Philosophy is not usually seen as a guidance for modern housing policy, but in this new book, Dr Helen Taylor argues that there is something innovative, unusual, and worth discussing about the application of philosophy to housing. The philosophical framework used within this book is John Rawls’ conception of justice as fairness. The UK has gone through several shifts in housing policy over the past decade, most recently by introducing the controversial ‘Bedroom Tax’, in an effort to make more cuts to benefits and social welfare.
Social Justice in Contemporary Housing: Applying Rawls’ Difference Principle suggests that by using ideas of agency we can understand the impact that social policy has on individuals and wider society. The work outlines the liberal principle of legitimacy and argues that Rawls’ concept of reasonableness can, and should, be used to justify the intervention of policy in individuals’ lives. This book will be of interest to undergraduate and postgraduate students of housing as well as philosophy and social policy, and also those working around the creation and implementation of social housing in the UK.
Chapter 1 – Housing Studies, Philosophy, and Policy
The epistemological foundations of housing studies
The relationship between philosophy and policy
Policy: homelessness and housing first
Chapter 2 – The Role of the Reasonable in Public Justification
The two moral powers
The use of reasonableness as a regulatory mechanism
A political conception of justice
The liberal principle of legitimacy
Applying reasonableness to social policy: The ‘Bedroom Tax’
Chapter 3 – A Rawlsian Account of Justice
Justice as fairness
The difference principle
Applying the difference principle
Justifying the use of the difference principle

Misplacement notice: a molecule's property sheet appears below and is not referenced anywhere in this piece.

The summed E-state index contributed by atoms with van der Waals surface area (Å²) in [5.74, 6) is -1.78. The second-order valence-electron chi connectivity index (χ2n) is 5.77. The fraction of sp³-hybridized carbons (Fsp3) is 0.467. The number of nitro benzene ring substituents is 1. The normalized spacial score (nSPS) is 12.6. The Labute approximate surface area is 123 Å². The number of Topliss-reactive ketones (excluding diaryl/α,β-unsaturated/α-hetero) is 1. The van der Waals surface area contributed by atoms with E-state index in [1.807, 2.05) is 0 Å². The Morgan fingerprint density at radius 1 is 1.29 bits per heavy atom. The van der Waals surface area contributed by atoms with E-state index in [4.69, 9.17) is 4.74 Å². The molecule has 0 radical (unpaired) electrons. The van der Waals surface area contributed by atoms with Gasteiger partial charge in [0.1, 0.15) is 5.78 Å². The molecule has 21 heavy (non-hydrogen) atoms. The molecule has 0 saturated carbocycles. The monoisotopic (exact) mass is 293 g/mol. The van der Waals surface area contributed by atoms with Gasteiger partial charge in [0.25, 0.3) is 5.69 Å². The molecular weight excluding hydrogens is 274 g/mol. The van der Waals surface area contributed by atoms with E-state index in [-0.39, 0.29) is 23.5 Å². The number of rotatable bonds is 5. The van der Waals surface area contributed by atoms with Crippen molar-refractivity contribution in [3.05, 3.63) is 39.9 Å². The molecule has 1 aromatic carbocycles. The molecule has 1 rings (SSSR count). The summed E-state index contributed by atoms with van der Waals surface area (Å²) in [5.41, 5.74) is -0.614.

Extending the concept of reflective equilibrium
Chapter 4 – Primary Goods: An Appropriate Metric?
Criticisms of primary goods
Revising primary goods
Chapter 5 – Self-Command and Basic Justice
Self-respect as a primary good
Self-command and social freedom
The revised metric
Chapter 6 – Applying Philosophy to Housing
The modified test
Application to policy
Routledge Focus offers both established and early-career academics the flexibility to publish cutting-edge commentary on topical issues, policy-focused research, analytical or theoretical innovations, in-depth case studies, or short topics for specialized audiences. The format and speed to market is distinctive. Routledge Focus are 20,000 to 50,000 words and will be published as eBooks, and in Hardback as print on demand.
This book series seeks to develop the links between housing and philosophy. It seeks proposals from academics and policy makers on any aspect of philosophy and its relation to housing. This might include ethics, political and social philosophy, aesthetics, as well as logic, epistemology and metaphysics. All proposals would be expected to apply philosophical rigour to the exploration of housing phenomena, whether this be the policy making process, design, or the manner in which individuals and communities relate to housing. The series seeks an international and comparative focus and is particularly keen to include innovative and distinctly new approaches to the study of housing.
Please contact Peter King (email@example.com) with ideas for book proposal or for further details.